WeBWorK the personal online homework set has expanded to over 150 institutions since it was founded in 1995 at UR. And the online homework program is set to expand even further, due to the $1.2 million grant given to the UR last Wednesday, Nov. 4, by the National Science Foundation.
According Professor of Mathematics Michael Gage, the larger goal of the grant is to make it plausible for the widespread adoption of WeBWorK in universities, colleges and high schools all over the nation. Gage hoped that the grant could help triple the number of institutions using WebWork.
‘We think WeBWork is really quite useful,” Gage said. ‘[Other schools] have a lot of barriers facing them so the purpose of the grant is to lower these barriers.”
More specifically Gage, Professor of Mathematics Arnold Pizer and Dean of Sophomores Vicki Roth will work in collaboration with the Mathematical Association of America to provide a permanent and stable home for WeBWork and they also want to expand the base of faculty who use the system.
‘Our goal is to train consultants who in turn will be able to help anybody in their region to set up a WeBWork server,” Gage said. ‘It’s easier [to use] if you have interactive training.”
UR faculty will lead training sessions where consultants learn the skills to enable them to assist other institutions in incorporating WeBWorK into their curriculum. UR plans to continue working on the software to improve the consistency and efficiency of WeBWorK.
Lastly, more assessments, led by Roth, about the use and success of WeBWorK will be conducted. These results will be utilized to make software developments decisions and also to improve future training sessions and outreach workshops.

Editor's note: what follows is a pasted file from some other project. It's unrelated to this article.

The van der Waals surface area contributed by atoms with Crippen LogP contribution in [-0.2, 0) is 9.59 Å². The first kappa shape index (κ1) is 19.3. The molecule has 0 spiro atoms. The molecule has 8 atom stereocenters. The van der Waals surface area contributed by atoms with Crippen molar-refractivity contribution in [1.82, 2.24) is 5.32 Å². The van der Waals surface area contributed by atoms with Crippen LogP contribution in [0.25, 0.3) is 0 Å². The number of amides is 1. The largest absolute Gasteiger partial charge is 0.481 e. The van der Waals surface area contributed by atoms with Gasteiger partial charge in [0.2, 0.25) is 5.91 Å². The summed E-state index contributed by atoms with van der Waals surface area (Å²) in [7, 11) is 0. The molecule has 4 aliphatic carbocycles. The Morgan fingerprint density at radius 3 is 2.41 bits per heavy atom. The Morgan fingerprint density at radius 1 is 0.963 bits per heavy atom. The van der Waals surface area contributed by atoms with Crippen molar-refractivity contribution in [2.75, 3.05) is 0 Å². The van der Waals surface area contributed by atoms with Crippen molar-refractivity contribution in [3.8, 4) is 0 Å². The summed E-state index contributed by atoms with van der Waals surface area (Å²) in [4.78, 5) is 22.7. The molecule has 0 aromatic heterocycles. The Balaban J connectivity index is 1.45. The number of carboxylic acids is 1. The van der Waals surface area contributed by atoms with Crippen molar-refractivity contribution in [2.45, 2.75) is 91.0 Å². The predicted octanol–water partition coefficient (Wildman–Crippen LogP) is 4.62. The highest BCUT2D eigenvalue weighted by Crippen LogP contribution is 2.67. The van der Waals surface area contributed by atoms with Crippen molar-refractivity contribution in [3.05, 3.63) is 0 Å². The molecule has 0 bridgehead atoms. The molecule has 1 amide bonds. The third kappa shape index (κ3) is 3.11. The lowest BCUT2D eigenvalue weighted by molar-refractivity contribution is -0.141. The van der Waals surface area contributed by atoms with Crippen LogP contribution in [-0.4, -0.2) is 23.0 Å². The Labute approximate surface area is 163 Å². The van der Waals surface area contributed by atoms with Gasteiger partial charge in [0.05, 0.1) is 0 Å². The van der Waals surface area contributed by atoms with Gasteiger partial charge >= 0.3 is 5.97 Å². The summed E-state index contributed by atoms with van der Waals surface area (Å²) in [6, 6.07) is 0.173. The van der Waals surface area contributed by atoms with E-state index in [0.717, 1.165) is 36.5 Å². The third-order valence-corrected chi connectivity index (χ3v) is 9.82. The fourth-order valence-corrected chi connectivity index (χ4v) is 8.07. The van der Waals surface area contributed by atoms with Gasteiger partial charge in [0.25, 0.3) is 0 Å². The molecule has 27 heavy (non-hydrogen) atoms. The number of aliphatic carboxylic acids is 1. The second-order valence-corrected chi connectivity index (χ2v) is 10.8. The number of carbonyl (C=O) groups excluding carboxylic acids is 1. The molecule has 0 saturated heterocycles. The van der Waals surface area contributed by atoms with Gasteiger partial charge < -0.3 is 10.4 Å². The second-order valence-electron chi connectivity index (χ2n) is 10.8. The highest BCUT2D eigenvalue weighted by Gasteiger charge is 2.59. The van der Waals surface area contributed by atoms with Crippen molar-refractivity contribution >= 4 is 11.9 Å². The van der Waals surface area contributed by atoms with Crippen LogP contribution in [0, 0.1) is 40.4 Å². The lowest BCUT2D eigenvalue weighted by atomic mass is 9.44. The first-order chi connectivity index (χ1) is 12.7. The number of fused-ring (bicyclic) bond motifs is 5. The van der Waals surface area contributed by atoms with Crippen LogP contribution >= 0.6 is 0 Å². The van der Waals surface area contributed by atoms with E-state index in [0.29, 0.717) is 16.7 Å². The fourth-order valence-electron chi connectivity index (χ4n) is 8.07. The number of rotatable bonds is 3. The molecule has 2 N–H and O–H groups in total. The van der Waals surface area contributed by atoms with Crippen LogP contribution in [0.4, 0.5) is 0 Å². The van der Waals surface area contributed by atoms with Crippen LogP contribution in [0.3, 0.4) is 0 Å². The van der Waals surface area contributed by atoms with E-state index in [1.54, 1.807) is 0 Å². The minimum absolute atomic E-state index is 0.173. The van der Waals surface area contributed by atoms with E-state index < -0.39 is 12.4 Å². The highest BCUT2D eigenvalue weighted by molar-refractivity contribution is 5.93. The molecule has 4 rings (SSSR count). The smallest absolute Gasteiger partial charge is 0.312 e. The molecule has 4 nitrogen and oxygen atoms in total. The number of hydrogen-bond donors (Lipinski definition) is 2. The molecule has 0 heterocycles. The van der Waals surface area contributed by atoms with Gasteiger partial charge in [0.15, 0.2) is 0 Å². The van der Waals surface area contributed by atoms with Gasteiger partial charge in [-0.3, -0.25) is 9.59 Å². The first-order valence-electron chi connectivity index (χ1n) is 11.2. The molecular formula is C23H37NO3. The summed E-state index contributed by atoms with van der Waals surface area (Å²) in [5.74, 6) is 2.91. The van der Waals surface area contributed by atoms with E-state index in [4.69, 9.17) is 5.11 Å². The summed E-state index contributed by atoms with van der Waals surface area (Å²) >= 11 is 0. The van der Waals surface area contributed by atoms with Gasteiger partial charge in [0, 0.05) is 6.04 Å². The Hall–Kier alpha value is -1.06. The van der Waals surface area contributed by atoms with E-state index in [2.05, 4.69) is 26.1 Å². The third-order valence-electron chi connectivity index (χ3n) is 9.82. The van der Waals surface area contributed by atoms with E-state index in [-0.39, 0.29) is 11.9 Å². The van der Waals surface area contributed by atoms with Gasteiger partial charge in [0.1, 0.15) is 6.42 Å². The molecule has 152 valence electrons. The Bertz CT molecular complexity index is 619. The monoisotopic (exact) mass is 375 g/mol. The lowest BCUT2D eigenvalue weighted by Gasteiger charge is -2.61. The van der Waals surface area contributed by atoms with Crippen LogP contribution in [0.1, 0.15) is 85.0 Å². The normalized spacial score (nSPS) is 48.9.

The feedback concerning WeBWorK from UR and other universities over the last 14 years has been encouraging.
‘In general, the feedback from the students and the faculty has been positive, and most students given the choice would prefer to use WeBWorK”, Gage said. ‘The number of sites using WeBWork is growing and the number of sites who stop using is very small.”
Students feel similarly to faculty in that they believe that WeBWorK makes a significant difference by helping them to comprehend the material more effectively.
‘WeBWork has you do practice problems that help to develop basic math skills and further in-depth thinking,” sophomore Chelsea Virgile said, who has taken four math courses for her bio-medical engineering major.
Over the years, WeBWorK has been tweaked and altered to benefit students’ experiences with the software.
One change in particular was the addition of the preview button, which was added six years ago. This addition allows students to preview their answer and see the mistakes they made before submitting it.
A future goal for WeBWork is to be able to connect WeBWork and Blackboard so that students will have one login for both sites and also so that the grades will automatically transfer from WeBWorK to Blackboard. UR wants to continue to improve WeBWorK as it becomes more widely used.
In 1995, Gage, Pizer and Roth created and implemented the WeBWork software. This was accomplished by combining Pearl open source programming software, a CGI server program and the Internet to provide students with an online problem set that would inform students if they were correct or incorrect immediately after submitting their answer.
The main motivation for this software was to improve student learning. Gage is excited that WeBWorK is still relevant.
‘Students keep working on their homework until they get it right. I’m sure they never did that when it was just paper and pencil,” he said. ‘It’s an article of faith of mine that when they are doing more homework they are learning more.”
Berkowitz is a member of
the class of 2011.